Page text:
The nursery industry has taken a significant step towards streamlining the trade of plants between states, folllowing years of dedicated engagement and support with state governments for changes to existing legislation.
The Queensland Government has passed amendments to its Biosecurity Act 2014, and it’s hoped BioSecure HACCP will soon be recognised as an approved third party accreditation scheme for certifying growers trading plants within and across state borders.
New South Wales has similar legislation that will come into effect later in 2017, and Nursery and Garden Industry Australia (NGIA) is continuing to work with other states to use the Queensland amendments as a model or guide for future changes. Many have already introduced ‘bridging authorities’ to allow BioSecure HACCP to function until permanent legislative changes are completed.
BioSecure HACCP is the on-farm biosecurity program for production nurseries, developed by NGIA and funded by Horticulture Innovation Australia, using the nursery industry research and development levy and funds from the Australian Government.
NGIA’s National Biosecurity Manager John McDonald said the changes came as a welcome breakthrough that would streamline interstate trade for BioSecure HACCP certified production nurseries.
“BioSecure HACCP was developed because we recognised there were some obvious gaps and hazards within the industry when it came to managing pests, diseases and weeds,” Mr McDonald said.
“Once the procedures and records were developed to manage those hazards at critical control points, we realised the growers following this system were reaching the point where they deserved government recognition for interstate and intrastate market access.”
Plants and other produce being moved interstate needs to meet the quarantine entry requirements specified for that receiving jurisdiction. Once approved in Queensland under the new Act, NGIA will be able to use BioSecure HACCP to accredit businesses to issue biosecurity certificates; the first non-government entity to do so in Australia.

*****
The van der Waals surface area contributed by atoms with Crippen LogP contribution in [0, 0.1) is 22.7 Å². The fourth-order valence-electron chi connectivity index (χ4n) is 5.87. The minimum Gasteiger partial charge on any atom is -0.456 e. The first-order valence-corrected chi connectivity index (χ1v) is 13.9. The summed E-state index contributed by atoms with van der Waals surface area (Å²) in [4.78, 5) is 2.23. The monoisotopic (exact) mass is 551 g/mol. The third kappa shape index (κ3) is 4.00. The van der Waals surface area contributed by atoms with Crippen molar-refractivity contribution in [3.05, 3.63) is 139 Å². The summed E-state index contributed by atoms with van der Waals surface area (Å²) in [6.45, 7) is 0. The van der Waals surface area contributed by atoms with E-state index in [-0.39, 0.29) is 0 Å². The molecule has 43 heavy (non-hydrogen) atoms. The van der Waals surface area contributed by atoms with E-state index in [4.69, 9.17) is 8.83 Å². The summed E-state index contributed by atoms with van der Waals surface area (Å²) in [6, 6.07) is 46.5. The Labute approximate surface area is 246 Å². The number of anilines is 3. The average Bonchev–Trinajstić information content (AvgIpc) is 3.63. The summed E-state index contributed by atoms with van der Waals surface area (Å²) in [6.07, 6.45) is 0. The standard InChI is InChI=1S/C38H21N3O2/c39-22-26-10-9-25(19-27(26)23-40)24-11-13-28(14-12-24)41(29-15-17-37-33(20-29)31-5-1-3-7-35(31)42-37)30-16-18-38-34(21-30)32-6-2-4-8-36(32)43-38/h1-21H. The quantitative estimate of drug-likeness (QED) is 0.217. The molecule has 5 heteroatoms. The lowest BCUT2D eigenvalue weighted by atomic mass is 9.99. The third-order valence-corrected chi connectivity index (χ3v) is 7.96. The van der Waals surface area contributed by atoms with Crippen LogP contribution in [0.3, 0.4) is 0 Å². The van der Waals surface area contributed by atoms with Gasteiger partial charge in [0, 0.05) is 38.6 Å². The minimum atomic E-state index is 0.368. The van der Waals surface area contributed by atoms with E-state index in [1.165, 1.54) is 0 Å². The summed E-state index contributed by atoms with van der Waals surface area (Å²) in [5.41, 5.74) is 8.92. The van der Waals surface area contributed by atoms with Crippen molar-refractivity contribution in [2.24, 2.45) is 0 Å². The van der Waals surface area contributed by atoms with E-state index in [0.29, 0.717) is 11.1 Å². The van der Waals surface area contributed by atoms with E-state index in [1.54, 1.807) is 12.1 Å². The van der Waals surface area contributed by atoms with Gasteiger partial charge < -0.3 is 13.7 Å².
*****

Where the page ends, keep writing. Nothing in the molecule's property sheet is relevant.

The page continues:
“This new system will allow participating production nurseries to save thousands of dollars a year by replacing external biosecurity inspections with those carried out by skilled personnel on-farm,” Mr McDonald said.
“Using the online data management system and electronic certification provides efficiencies in administration, lowers costs, and offers much greater flexibility when it comes to interstate and intrastate plant movements, alongside enhanced traceability.
“Now that Queensland has taken the first step, we’re confident other states and territories will follow suit, and we’ll be working hard to encourage them to amend or add to their biosecurity legislation to recognise third party accrediting authorities.
“The aim is to develop a common legal framework across Australia that will allow production nurseries to streamline their access to interstate trade and create greater efficiencies along the supply chain.”